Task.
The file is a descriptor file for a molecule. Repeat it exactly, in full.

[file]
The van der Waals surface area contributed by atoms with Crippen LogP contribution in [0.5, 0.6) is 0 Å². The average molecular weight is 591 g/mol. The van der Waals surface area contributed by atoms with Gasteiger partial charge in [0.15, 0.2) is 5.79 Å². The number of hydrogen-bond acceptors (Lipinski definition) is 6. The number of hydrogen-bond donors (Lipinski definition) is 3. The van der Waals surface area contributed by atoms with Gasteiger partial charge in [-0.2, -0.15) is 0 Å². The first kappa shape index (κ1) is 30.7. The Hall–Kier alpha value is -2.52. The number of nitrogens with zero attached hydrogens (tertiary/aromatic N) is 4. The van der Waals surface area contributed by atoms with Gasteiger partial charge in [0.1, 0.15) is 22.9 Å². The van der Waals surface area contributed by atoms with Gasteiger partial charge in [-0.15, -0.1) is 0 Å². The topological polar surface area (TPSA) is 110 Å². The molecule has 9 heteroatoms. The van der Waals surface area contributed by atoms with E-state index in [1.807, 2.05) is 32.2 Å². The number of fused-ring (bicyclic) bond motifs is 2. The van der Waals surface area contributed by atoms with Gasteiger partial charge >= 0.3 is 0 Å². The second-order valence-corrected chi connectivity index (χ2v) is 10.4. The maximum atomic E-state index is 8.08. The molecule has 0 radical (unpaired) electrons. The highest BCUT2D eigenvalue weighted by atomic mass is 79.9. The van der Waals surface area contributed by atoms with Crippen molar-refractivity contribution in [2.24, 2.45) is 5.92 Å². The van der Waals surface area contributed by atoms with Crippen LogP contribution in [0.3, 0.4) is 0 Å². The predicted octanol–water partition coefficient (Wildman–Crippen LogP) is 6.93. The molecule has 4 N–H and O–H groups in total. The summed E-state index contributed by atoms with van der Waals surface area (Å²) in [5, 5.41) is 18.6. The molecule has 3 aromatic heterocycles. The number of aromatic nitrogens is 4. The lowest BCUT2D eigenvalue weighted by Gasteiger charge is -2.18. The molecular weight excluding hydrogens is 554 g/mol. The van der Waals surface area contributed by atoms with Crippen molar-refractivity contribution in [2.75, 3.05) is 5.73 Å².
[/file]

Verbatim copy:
The van der Waals surface area contributed by atoms with Crippen LogP contribution in [0.5, 0.6) is 0 Å². The average molecular weight is 591 g/mol. The van der Waals surface area contributed by atoms with Gasteiger partial charge in [0.15, 0.2) is 5.79 Å². The number of hydrogen-bond acceptors (Lipinski definition) is 6. The number of hydrogen-bond donors (Lipinski definition) is 3. The van der Waals surface area contributed by atoms with Gasteiger partial charge in [-0.2, -0.15) is 0 Å². The first kappa shape index (κ1) is 30.7. The Hall–Kier alpha value is -2.52. The number of nitrogens with zero attached hydrogens (tertiary/aromatic N) is 4. The van der Waals surface area contributed by atoms with Gasteiger partial charge in [0.1, 0.15) is 22.9 Å². The van der Waals surface area contributed by atoms with Gasteiger partial charge in [-0.15, -0.1) is 0 Å². The topological polar surface area (TPSA) is 110 Å². The molecule has 9 heteroatoms. The van der Waals surface area contributed by atoms with E-state index in [1.807, 2.05) is 32.2 Å². The number of fused-ring (bicyclic) bond motifs is 2. The van der Waals surface area contributed by atoms with Gasteiger partial charge >= 0.3 is 0 Å². The second-order valence-corrected chi connectivity index (χ2v) is 10.4. The maximum atomic E-state index is 8.08. The molecule has 0 radical (unpaired) electrons. The highest BCUT2D eigenvalue weighted by atomic mass is 79.9. The van der Waals surface area contributed by atoms with Crippen molar-refractivity contribution in [2.24, 2.45) is 5.92 Å². The van der Waals surface area contributed by atoms with Crippen LogP contribution in [0.3, 0.4) is 0 Å². The predicted octanol–water partition coefficient (Wildman–Crippen LogP) is 6.93. The molecule has 4 N–H and O–H groups in total. The summed E-state index contributed by atoms with van der Waals surface area (Å²) in [5, 5.41) is 18.6. The molecule has 3 aromatic heterocycles. The number of aromatic nitrogens is 4. The lowest BCUT2D eigenvalue weighted by Gasteiger charge is -2.18. The molecular weight excluding hydrogens is 554 g/mol. The van der Waals surface area contributed by atoms with Crippen molar-refractivity contribution in [2.75, 3.05) is 5.73 Å².